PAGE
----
From Chasm Software Wiki
Changes From the Original CHASM
CHASM was originally developed as a software pipeline with dependencies on a large number of third party softwares, most of which were used to calculate features. To distribute CHASM as a software package, we redesigned it by systematically precomputing features on our lab servers, then storing these features in the SNVBox database for easy access. We also introduced efficiencies for several steps in the original software pipeline: the synthetic passenger generation algorithm, estimation of missing feature values, and feature standardization.
Users who would like to match the results of original CHASM more closely are advised to follow a protocol in which a large number of synthetic passenger mutations are generated and a held-out partition of the training set (both drivers and "passengers") is used for feature selection. See Customizing CHASM.
The Original CHASM used a base set of 80 features and a feature selection protocol for each cancer type Carter et al. 2009. Briefly, a training set of drivers and synthetic passengers was split into two equal-sized partitions, with one partition used for feature selection and the other for Random Forest training. The most informative features for a particular cancer type were selected by using mutual information of features and class labels, and retaining only features with at least 0.001 bits of mutual information.
86 features are available in SNVBox. We attempted to reduce the number of redundant features. Also, the ortholog conservation feature "OMA score" has been replaced by three conservation scores generated from UCSC Genome Browser 46-way vertebrate alignments.
If you do not specify which features in SNVBox you want to use, CHASM beta 0.1 will use all available features by default . It may be possible to achieve better results by performing feature selection prior to classifier training.
CHASM now contains an improved version of the passenger generation algorithm described in Carter et al. 2009. The number of passenger mutations generated in a gene now depends only on information from the passenger mutation rate table and the length of the gene. Previously, we also explicitly incorporated (a multiple of) the number of somatic mutations observed in a gene in Wood_2007 Parsons_2008 Jones_2008
The genes used for passenger generation now are based on the genes in which a user's input mutations occur. We do this to control for gene-level bias, so that the classifier is not trained simply to distinguish between driver and passenger mutations based on the genes in which they occur. However, if less than a threshold number of genes is seen in the user's input mutations, passengers are generated from both these genes and an additional 9,000 genes that have been previously seen to be somatically mutated in five cancer types sequenced at the Sidney Kimmel Cancer Center at Johns Hopkins.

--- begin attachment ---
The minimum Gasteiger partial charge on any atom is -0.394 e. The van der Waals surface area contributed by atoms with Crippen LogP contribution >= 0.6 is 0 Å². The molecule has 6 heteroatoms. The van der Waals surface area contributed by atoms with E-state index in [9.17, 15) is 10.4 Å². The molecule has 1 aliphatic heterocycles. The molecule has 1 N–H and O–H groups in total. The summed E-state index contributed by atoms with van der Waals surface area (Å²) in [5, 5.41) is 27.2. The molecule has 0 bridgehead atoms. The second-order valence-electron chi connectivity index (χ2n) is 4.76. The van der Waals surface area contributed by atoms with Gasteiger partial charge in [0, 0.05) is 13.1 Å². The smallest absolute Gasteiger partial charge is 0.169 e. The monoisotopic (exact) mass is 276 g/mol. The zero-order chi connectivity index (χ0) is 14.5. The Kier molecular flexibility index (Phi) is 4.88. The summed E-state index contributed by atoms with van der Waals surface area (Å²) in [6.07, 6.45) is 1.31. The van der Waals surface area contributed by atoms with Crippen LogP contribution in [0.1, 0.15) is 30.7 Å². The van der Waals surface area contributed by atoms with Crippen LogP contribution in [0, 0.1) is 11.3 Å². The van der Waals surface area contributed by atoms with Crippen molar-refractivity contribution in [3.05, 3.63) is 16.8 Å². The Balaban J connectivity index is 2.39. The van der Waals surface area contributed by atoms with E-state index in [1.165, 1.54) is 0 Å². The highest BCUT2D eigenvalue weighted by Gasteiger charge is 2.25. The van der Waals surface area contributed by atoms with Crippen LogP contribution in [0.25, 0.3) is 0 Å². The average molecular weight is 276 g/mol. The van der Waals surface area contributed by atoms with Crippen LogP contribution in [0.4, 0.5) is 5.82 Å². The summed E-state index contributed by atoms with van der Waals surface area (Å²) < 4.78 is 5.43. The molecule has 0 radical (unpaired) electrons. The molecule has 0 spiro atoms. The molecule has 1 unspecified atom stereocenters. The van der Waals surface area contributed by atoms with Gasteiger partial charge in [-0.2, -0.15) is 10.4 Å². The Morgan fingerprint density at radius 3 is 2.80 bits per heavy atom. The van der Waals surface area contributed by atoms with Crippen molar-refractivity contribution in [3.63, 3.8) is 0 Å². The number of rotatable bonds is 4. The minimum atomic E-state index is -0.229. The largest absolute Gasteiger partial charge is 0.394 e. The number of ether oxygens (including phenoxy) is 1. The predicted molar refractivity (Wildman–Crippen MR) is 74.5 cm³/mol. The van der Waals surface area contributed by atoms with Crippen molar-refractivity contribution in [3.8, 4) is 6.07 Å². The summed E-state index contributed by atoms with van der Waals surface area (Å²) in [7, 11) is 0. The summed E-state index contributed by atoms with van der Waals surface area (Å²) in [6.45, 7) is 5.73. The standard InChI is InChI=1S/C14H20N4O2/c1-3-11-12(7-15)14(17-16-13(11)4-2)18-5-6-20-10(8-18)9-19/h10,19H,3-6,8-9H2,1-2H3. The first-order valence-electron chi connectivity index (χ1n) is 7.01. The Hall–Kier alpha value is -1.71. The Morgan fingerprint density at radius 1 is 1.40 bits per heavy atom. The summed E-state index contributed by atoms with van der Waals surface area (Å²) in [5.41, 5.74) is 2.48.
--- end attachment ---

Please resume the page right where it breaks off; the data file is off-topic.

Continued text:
We have made a more stringent filter for genes included in the empirical null distribution, used to generate p-values (described in Carter et al. 2009). The filter is designed to prevent passengers being generated in genes that have been previously associated with cancer, so as to minimize the number of driver mutations that are created randomly by the passenger generation algorithm, which confound the statistical significance of CHASM scores. The filter now consists of all genes in the Cancer Gene Census, the COSMIC cancer gene list and MSigDB cancer gene sets (C4 collection).
Missing Value Fill
The original CHASM used a k-nearest neighbors (KNN) algorithm. Missing features were estimated based on the values of each missing feature in the k mutations "closest" to the mutation with the missing feature. Details in Carter 2009. Given the very large number of pre-computed features in SNVBox, KNN is no longer tractable for CHASM and we now fill in missing features using the mean feature value.
The original CHASM computed raw feature values for all mutations used in training, feature selection and all mutations to be classified. Each feature was then scaled using all values computed for these sets by subtracting its mean value and dividing by its rms.
SNVBox contains pre-computed raw feature values for (almost) all positions in the human exome. For each feature it also contains its mean value and rms with respect to the whole exome. CHASM pulls raw features from SNVBox and scales them on the fly with the same formula, in effect scaling based on the whole exome rather than the subset of mutations from a particular dataset.